How we work was on my mind at last week’s Business Climate 2011 conference as the new edition of a book by my company’s CEO, Dov Seidman, launched on September 21.
The book, entitled How: Why How We Do Anything Means Everything...in Business (and in Life), made me realize that Business Climate was about how businesses must fundamentally change the way they work to become more sustainable.
First, we must work within and between companies more openly and transparently. At the conference, Joel Makower, executive editor of GreenBiz Group, pointed out how the convergence of multiple technologies is creating new opportunities. This convergence requires new collaborations between organizations.
GE’s Mark Vachon agreed. He emphasized that GE’s ecomagination is breaking down traditional silos to create new solutions for customers. Andrew Shapiro, founder and President of GreenOrder, an LRN Advisory Group, also lauded the ecomagination Challenge as an example of a large company collaborating with venture capital firms and dozens of entrepreneurial portfolio companies.
By Stephen Linaweaver
I previously lived in a small town in Wyoming where winter temperatures
often reached 20 degrees below zero. Many residents only lived there
for the summer. The locals called them "90 Day Wonders," somewhat
disparagingly. How much can you contribute to community, the thinking
went, if you move on to the next thing in 90 days?
Many CEOs are
forced into a similar "90 Day" mentality. When pressed on why a mindset
of sustainable growth is challenging to adopt inside large companies,
many mention the same thing: pressure to meet quarterly expectations. It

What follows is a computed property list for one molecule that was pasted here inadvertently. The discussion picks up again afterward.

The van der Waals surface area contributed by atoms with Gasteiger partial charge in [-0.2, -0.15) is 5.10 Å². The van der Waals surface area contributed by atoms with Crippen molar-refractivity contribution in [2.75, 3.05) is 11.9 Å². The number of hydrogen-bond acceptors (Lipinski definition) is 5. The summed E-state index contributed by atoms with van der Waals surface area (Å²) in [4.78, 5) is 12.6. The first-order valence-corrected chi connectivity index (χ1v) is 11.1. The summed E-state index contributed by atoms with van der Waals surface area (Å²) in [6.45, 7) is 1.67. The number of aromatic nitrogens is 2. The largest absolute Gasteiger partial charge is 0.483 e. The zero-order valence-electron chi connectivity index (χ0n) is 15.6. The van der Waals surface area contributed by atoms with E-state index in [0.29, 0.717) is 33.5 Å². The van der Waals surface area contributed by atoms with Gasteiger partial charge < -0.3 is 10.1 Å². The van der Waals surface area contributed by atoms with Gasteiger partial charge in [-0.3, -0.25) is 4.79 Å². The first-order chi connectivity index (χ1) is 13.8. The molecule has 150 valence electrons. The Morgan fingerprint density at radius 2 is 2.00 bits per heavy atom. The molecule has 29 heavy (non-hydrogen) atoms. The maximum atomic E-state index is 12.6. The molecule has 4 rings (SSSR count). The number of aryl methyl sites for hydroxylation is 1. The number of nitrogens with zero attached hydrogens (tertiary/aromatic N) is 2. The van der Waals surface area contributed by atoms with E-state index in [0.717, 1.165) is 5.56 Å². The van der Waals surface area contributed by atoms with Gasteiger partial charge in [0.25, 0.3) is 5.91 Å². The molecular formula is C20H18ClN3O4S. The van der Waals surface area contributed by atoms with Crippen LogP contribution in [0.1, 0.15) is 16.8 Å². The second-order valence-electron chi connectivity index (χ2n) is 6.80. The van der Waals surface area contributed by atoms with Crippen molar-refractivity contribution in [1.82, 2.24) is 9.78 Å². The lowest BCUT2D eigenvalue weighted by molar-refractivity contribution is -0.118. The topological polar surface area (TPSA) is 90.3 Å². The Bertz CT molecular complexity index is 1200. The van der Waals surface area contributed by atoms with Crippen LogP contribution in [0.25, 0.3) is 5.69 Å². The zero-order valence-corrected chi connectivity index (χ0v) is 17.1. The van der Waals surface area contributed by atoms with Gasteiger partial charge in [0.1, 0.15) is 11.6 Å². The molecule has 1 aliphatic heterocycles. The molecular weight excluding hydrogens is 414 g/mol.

is hard to promote sustainable growth and make decisions for the
long-term benefit of a company, and the planet, when analysts are not
interested in much beyond the next 90 days.
It’s hard to go a day without seeing fracking in the news. For a sense of how expansively this issue has captured our collective attention one need look no further than the almost parallel actions last month by the Texas House and the French government, not to mention the activist rappers.
For those who haven’t been following these stories, fracking is a process that injects pressurized fluids into shale formations to crack the rock and forcibly release the previously locked up natural gas.
I must confess that I too have contributed to this reportage. The premise of my piece focused on the need and opportunity for the industry to be proactive and address the concerns associated with fracking – think groundwater contamination from natural gas, potentially harmful components of the pressurized fluids injected, and even more significant GHG emissions -- as a way to demonstrate leadership and to capitalize on this potentially vast, untapped resource.
Posted by: Dan Saccardi /
October 15, 2010 /
Focusing solely on compliance is so 1990s, or at least pre-BP Deepwater Horizon. That’s why I was surprised by the official statements from MAL Rt. immediately following the “red sludge tsunami.”
By way of quick background for those who haven’t been following this, nearly 200 million gallons of what is euphemistically described as red sludge – noxious industrial byproduct of the aluminum-making process – escaped its containment reservoir at an aluminum factory in Hungary, killing nine people, hospitalizing more than 100, rendering 100s of homes uninhabitable, and potentially contaminating the Danube river ecosystem for years to come.
As the story broke, company officials said that “the red sludge waste is not considered hazardous waste” according to E.U. standards and that the company had “conformed to all safety standards.”
Much of my work at GreenOrder focuses on working with clients to uncover innovative sustainability opportunities. But we always caution not to lose sight of environmental fundamentals.